Recently, at the end of the Piney Ranch season, we rented the Bear cabin. We meant to take our kids camping all summer, but well, camping is a TON of work….the tent, the food, the bathroom, the everything…..If you are like me (outdoorsy in an aspirational sense) , this really is the next best thing. Our cabin had a bunk room, as well as king bed in the front room. No running water, but a bathroom is a short jaunt up the hill (with real flushing toilets)- a small price to pay for the lake view. There is also a restaurant at Piney Ranch- the 9350’ Bar & Grill. However, knowing we would arrive after it closes with the day visitors at 6pm, we had planned accordingly and packed typical camping fare- hot dogs and s’mores. Each cabin is equipped with its own campfire set up right outside the front door- which for us meant right by the lake front. If you are more adventurous though, you do pass many USFS camping sites along the dirt road.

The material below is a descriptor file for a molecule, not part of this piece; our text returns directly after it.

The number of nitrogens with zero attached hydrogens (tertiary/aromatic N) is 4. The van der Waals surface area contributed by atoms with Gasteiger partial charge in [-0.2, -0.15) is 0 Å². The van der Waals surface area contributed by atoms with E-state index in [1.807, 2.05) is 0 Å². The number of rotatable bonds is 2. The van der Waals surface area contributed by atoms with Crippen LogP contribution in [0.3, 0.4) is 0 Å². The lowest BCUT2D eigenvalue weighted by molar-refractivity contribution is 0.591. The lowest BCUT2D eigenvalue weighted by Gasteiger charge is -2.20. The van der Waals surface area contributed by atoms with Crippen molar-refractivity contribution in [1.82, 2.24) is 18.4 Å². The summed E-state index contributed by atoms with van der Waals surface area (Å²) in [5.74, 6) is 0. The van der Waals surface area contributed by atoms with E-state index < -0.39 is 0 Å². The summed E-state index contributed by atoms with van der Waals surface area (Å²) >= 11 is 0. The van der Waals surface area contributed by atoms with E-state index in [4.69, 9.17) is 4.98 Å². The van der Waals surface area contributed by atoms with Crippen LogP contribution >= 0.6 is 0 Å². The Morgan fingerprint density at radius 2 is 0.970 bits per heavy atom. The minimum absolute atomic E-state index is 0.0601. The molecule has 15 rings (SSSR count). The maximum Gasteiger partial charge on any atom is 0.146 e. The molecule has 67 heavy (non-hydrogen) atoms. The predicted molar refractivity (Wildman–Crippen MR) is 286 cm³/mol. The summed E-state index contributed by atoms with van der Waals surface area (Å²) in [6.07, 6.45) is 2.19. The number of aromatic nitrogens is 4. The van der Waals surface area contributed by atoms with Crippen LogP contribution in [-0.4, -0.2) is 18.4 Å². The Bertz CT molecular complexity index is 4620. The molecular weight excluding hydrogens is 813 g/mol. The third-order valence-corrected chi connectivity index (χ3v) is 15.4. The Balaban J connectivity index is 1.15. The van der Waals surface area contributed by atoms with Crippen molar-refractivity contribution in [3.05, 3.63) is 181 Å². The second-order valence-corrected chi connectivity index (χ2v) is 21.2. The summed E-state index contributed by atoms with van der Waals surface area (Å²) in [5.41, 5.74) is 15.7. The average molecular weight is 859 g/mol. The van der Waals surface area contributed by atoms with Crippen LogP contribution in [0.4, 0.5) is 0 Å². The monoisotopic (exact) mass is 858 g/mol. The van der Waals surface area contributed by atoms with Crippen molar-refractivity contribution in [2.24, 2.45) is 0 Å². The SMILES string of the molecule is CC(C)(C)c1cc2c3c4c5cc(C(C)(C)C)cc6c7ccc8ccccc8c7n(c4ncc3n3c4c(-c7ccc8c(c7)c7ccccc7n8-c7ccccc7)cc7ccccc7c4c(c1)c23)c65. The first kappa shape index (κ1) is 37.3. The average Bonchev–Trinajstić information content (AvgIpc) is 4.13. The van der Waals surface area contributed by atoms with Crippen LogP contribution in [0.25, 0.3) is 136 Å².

After checking in and taking a short hike, my husband went about making a fire for our dinner (oh, I should mention that the cabins do come with an outdoor propane grill as well, but we were going for as close to camping as we could get here). Of course, without the proper tools to gather wood, we ended up buying bundles at the ranch store upon arrival- cheating, I know, but we made the kids each carry a bundle to make it a bit more authentic. It took a bit of newspaper and firestarter (also sold at the store), but soon we had a roaring fire. Using the grate provided with each fire (I know, less and less like camping), my husband successfully cooked the hot dogs and we enjoyed a picnic by the lake. Luckily it was dark as each hot dog had a nice black coating from the fire that would have made my kids adamantly refuse to eat if they had been able to see it.